FileMaker 11 delivers charting, 'on-the-fly' reporting

Apple-owned company on Tuesday releases next major version of its database product, FileMaker Pro 11.

Apple-owned FileMaker on Tuesday unveiled the next major version of its database product, FileMaker Pro 11.

In a recent study, the company found that 80 percent of the people who look at FileMaker already have a task in mind. With this type of feedback, FileMaker set out to make the new version faster and more productive for new users.

"It's very much a back to basics release for us," Ryan Rosenberg, vice president of marketing and services at FileMaker, told CNET. "We think ease of use is the core proposition in a database."

To help users get started, FileMaker added a new "Invoices" template, a task many new users want to get up and running with quickly. FileMaker now has 31 starter templates included in the application.

Creating an invoice in FileMaker Pro 11 FileMaker

One of the big new features of FileMaker 11 is charting. Rosenberg explained that unlike a spreadsheet, charts created with a FileMaker database will update dynamically as the user browses data or views an invoice, for example. The charts can also be published to the Web using FileMaker's built-in tools.

On-the-fly reporting is also new, allowing users to create spreadsheet-like documents with totals and subtotals. Rosenberg likened these to pivot tables in spreadsheets.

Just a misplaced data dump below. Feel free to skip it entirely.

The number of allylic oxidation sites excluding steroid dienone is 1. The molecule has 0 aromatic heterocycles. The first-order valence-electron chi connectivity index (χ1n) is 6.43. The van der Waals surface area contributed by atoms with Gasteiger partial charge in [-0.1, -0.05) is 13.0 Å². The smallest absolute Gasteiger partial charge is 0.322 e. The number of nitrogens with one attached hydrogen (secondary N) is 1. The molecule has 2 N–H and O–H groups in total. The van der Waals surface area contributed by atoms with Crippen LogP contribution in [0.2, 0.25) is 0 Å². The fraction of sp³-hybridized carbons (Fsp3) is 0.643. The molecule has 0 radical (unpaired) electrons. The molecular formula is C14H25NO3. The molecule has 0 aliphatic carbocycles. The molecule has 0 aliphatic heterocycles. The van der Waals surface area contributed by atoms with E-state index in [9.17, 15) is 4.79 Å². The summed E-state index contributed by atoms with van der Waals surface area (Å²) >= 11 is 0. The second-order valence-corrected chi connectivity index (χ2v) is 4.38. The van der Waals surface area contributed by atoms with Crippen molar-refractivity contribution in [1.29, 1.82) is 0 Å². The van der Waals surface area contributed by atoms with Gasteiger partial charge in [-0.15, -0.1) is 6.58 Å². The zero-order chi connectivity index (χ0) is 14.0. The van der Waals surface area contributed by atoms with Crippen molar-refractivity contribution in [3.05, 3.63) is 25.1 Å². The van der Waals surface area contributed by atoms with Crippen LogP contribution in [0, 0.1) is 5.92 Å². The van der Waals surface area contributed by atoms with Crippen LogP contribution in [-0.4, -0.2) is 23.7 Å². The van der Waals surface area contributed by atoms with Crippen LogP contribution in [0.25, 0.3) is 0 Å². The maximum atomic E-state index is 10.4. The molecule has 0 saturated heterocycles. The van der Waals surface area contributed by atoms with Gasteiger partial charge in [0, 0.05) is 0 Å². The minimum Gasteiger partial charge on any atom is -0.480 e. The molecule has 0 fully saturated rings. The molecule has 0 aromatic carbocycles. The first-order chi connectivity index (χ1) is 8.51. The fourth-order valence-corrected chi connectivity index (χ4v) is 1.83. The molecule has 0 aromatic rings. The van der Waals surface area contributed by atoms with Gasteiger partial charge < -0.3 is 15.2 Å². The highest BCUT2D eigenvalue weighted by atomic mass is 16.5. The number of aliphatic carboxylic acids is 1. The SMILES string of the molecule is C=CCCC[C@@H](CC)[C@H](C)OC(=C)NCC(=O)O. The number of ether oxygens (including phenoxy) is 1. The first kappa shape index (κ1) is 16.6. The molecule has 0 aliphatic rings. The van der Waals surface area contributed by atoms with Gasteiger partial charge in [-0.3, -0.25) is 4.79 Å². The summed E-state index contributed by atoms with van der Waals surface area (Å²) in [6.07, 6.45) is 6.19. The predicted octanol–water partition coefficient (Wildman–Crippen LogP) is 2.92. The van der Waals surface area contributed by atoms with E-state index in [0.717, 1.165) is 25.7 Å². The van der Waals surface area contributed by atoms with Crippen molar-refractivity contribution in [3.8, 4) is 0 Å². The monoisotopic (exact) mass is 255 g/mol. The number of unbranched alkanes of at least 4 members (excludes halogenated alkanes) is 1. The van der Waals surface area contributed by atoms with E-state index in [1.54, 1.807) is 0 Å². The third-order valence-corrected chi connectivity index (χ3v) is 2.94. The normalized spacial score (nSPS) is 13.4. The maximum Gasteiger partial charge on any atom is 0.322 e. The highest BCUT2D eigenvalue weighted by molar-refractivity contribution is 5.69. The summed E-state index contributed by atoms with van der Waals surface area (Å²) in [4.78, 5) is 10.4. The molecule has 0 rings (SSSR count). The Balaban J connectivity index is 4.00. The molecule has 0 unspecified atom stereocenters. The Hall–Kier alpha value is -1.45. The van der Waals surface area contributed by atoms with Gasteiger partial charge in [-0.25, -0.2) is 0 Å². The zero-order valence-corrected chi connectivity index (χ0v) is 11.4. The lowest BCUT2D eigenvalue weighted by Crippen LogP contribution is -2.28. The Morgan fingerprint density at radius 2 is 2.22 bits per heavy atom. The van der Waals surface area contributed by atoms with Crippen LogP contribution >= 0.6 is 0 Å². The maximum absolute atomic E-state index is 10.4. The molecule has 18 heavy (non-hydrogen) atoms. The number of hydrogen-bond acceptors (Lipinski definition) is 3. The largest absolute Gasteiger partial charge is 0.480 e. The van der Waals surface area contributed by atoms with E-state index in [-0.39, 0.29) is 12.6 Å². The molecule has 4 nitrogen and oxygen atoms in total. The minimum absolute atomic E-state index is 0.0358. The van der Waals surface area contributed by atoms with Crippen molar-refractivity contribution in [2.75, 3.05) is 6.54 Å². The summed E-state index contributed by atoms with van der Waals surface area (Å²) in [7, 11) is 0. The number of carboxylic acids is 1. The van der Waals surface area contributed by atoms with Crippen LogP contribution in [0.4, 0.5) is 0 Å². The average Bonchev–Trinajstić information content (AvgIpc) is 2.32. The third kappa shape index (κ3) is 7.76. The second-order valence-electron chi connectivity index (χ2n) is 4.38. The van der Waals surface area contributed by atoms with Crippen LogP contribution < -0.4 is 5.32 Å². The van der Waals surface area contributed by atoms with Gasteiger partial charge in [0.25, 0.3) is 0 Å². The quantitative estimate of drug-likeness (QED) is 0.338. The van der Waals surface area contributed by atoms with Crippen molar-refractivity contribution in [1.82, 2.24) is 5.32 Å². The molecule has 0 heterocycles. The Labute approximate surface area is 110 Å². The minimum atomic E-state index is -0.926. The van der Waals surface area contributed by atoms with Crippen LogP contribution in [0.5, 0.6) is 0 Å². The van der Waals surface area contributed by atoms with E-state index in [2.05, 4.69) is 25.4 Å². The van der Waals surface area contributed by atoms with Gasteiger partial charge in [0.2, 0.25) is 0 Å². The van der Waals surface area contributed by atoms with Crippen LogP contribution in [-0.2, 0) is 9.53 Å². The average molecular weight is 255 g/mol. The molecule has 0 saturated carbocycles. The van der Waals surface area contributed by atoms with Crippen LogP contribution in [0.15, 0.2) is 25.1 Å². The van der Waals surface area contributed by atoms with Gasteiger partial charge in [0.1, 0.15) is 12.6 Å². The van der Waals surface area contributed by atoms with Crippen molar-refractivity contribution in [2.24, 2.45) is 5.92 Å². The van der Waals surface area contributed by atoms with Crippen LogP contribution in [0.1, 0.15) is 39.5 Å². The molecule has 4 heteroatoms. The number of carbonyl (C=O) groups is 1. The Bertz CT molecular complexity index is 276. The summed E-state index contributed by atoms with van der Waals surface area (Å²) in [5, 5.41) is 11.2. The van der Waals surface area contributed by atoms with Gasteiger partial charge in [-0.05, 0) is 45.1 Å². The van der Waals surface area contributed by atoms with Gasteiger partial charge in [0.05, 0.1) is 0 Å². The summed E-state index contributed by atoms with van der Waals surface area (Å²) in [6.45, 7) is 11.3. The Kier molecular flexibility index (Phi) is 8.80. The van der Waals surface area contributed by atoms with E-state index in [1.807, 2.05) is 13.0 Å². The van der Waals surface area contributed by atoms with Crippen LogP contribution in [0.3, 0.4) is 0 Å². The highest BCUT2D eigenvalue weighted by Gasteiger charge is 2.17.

The new version also adds an Inspector, a feature many people are used to seeing in applications like Photoshop and Microsoft Office. The Inspector shows a palette on your desktop, allowing you to quickly choose to align text, change colors and other simple tasks.

A new media library FileMaker

FileMaker 11 is now a Cocoa application, which means that it is fully native on Mac OS X. There are four versions of the database app available: FileMaker Pro, FileMaker Pro Advanced, FileMaker Server, and FileMaker Server Advanced.

Pricing starts at $299.

About the author

Jim Dalrymple has followed Apple and the Mac industry for the last 15 years, first as part of MacCentral and then in various positions at Macworld. Jim also writes about the professional audio market, examining the best ways to record music using a Macintosh. He is a member of the CNET Blog Network and is not an employee of CNET. He currently runs The Loop.

 

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